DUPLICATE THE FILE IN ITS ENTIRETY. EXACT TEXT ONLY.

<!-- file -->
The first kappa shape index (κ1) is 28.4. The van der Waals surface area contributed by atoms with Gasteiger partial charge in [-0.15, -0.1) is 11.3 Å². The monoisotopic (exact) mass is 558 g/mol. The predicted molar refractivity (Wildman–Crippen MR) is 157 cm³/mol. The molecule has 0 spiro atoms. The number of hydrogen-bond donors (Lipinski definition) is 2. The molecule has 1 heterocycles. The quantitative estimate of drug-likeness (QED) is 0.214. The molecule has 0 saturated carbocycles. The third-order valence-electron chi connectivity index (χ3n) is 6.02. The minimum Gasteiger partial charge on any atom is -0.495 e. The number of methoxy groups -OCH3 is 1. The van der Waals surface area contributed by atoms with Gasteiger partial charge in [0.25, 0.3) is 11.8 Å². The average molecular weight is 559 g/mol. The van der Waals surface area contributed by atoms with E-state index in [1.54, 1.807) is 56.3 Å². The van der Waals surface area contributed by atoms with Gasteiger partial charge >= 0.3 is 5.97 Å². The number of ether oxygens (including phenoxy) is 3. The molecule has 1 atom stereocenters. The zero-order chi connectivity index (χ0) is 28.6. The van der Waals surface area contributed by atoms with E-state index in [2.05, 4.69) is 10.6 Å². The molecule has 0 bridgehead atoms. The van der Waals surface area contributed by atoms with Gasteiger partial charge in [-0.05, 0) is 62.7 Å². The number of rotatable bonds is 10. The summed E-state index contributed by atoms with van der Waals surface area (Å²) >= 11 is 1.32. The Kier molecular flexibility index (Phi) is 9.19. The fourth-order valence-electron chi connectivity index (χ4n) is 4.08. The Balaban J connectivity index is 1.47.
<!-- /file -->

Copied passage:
The first kappa shape index (κ1) is 28.4. The van der Waals surface area contributed by atoms with Gasteiger partial charge in [-0.15, -0.1) is 11.3 Å². The monoisotopic (exact) mass is 558 g/mol. The predicted molar refractivity (Wildman–Crippen MR) is 157 cm³/mol. The molecule has 0 spiro atoms. The number of hydrogen-bond donors (Lipinski definition) is 2. The molecule has 1 heterocycles. The quantitative estimate of drug-likeness (QED) is 0.214. The molecule has 0 saturated carbocycles. The third-order valence-electron chi connectivity index (χ3n) is 6.02. The minimum Gasteiger partial charge on any atom is -0.495 e. The number of methoxy groups -OCH3 is 1. The van der Waals surface area contributed by atoms with Gasteiger partial charge in [0.25, 0.3) is 11.8 Å². The average molecular weight is 559 g/mol. The van der Waals surface area contributed by atoms with E-state index in [1.54, 1.807) is 56.3 Å². The van der Waals surface area contributed by atoms with Gasteiger partial charge >= 0.3 is 5.97 Å². The number of ether oxygens (including phenoxy) is 3. The molecule has 1 atom stereocenters. The zero-order chi connectivity index (χ0) is 28.6. The van der Waals surface area contributed by atoms with E-state index in [2.05, 4.69) is 10.6 Å². The molecule has 0 bridgehead atoms. The van der Waals surface area contributed by atoms with Gasteiger partial charge in [-0.05, 0) is 62.7 Å². The number of rotatable bonds is 10. The summed E-state index contributed by atoms with van der Waals surface area (Å²) >= 11 is 1.32. The Kier molecular flexibility index (Phi) is 9.19. The fourth-order valence-electron chi connectivity index (χ4n) is 4.08. The Balaban J connectivity index is 1.47.